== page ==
Vanguard  

Vanguard to enter financial advice market

Vanguard to enter financial advice market

Vanguard is set to enter the UK advice market as the fund house “evolves” to meet the “changing needs” of its investors.

The asset manager has received regulatory permissions from the Financial Conduct Authority to provide retail advice in the UK and is developing a proposition to launch in the future.

There is currently no timescale for bringing the advice service to market and the process is in the “early stages”, according to Vanguard.

In a letter to the firm’s adviser clients, the firm’s head of Europe, Sean Hagerty, said Vanguard was exploring the launch of direct to consumer financial advice in the UK to provide “additional levels of service” to its self-directed clients.

Mr Hagerty said: “From the beginning we’ve set out to serve the needs of those looking to build a better financial future by taking a stand for all investors, treating them fairly, and giving them the best chance of investment success. 

“In order to deliver on these principles, Vanguard has consistently evolved to meet the changing needs and preferences of our investors.”

The letter went on to stress the firm’s belief in the importance of fee-based financial advice and claimed financial advisers would “always play an important role” in providing wealth management to investors who wanted a more personal service.

Mr Hagerty added: “We are committed advocates of the value advisers add and will continue to invest in the services and support we provide to help traditional advisers with their practices.”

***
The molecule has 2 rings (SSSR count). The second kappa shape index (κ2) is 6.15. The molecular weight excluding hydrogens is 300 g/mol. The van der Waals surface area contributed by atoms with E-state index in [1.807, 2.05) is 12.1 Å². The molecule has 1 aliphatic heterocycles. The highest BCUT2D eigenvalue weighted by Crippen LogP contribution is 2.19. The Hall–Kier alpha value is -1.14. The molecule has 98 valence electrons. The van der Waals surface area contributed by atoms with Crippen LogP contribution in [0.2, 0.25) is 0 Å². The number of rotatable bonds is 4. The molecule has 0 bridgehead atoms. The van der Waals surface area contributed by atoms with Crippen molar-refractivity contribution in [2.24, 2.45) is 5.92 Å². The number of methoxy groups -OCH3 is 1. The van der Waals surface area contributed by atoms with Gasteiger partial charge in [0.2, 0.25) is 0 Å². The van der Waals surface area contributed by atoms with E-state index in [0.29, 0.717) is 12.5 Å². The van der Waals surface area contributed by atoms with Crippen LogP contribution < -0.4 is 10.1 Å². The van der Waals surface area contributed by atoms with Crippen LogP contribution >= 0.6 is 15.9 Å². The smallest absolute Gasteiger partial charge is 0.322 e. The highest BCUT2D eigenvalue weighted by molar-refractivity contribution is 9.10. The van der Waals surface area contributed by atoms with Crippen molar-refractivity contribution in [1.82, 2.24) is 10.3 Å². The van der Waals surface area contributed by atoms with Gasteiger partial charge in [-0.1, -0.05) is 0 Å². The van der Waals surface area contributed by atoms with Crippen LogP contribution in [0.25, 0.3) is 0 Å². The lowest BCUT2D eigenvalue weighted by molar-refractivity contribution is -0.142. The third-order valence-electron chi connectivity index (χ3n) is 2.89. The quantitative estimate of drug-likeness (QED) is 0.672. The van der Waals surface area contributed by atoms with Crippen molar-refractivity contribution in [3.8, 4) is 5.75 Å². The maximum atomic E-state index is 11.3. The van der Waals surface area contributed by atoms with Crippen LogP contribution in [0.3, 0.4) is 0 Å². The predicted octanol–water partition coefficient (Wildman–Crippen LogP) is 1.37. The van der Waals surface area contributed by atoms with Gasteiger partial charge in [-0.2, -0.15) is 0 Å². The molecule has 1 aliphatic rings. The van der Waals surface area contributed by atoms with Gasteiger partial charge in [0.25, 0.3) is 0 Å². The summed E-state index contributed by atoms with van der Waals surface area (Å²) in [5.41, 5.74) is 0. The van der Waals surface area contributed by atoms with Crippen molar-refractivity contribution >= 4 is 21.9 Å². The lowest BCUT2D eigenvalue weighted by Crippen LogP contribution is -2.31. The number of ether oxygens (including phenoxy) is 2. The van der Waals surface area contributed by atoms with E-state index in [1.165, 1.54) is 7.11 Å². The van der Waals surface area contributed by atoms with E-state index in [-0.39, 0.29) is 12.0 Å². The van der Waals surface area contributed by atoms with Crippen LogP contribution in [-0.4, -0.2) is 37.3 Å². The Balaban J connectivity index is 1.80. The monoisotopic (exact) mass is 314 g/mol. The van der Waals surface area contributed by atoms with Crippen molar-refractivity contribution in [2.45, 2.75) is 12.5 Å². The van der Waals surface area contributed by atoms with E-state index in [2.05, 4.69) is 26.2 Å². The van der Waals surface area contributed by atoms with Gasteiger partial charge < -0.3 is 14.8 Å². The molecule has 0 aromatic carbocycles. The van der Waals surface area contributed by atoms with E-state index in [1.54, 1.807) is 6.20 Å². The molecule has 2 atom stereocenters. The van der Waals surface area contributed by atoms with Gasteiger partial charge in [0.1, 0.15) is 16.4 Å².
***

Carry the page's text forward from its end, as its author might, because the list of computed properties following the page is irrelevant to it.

The fund house already runs a number of advice services — from hybrid in-house services to digital options — in the US, but FTAdviser understands the new offering will be "bespoke to the UK" based on the needs and preferences of UK clients.

Vanguard has been a fast-growing fund house across the globe in recent years as low-cost passive funds, which the fund house is best known for, have experienced high levels of inflows.

The asset manager’s move into advice would be the latest example of the vertical integration — when a firm owns more than one part of the value chain — gripping the industry.

One-stop-shop giants is a growing trend in the industry but is not without controversy, particularly on the topics of conflict of interest and price.

In its report into the asset management market, published in June 2017, the Financial Conduct Authority expressed concerns about the conflict of interest between the different functions at firms, and particularly cited value for money concerns.

Financial advisers have also been fierce critics, arguing those firms operated against the spirit, if not the actual wording, of the Retail Distribution Review which was introduced to sever the stranglehold of influence fund management houses had over the provision of financial advice.

Paul Stocks, financial services director at Dobson and Hodge, said: “This has been the general direction of travel for big firms in the industry for a while now, such as Prudential and Quilter.